Heaving of Plants

The following article is from The Great Soviet Encyclopedia (1979). It might be outdated or ideologically biased.

Heaving of Plants

 

the exposure of tillering nodes and root tops of plants as a result of the alternate freezing and thawing of the soil. The phenomenon is observed in the winter or spring in heavy, nonstructured supersaturated (moist) soils. During freezing, the soil expands in volume, and then during thawing it settles, which leads to eruption of the roots and baring of the tillering nodes. Heaving can also be caused by the ice crust that forms on crops; the plants freeze into this crust, and, when subsequent layers of ice form from below, the plants are pushed up out of the soil. Heaving occurs particularly frequently when sowing is done on soil that has not been sown soon after plowing; the soil then settles after the shoots appear. Heaving damages winter grains, perennial herbs, and other wintering plants. Methods of protection include sowing varieties that have deep-set tillering nodes, sowing in well-worked and sown soil, and packing the soil before and after sowing. Plants that suffer from heaving in the spring, before the soil has dried out, are packed down. In this process the bared tillering nodes become attached to the soil and form new roots.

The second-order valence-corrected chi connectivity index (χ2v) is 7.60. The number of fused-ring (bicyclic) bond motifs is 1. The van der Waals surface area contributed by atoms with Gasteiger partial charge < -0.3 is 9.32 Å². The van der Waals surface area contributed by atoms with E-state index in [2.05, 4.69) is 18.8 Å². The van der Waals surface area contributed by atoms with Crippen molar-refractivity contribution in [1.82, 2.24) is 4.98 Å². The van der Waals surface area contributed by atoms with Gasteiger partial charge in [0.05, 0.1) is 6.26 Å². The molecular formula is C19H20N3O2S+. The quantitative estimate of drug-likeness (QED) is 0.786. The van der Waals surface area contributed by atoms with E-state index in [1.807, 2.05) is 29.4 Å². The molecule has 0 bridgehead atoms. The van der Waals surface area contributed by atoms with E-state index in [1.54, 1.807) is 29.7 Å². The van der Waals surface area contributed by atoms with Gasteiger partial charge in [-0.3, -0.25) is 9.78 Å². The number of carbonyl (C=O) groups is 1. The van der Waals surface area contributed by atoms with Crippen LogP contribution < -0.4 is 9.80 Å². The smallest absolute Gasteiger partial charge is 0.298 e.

P. I. PODGORNYI

The Great Soviet Encyclopedia, 3rd Edition (1970-1979). © 2010 The Gale Group, Inc. All rights reserved.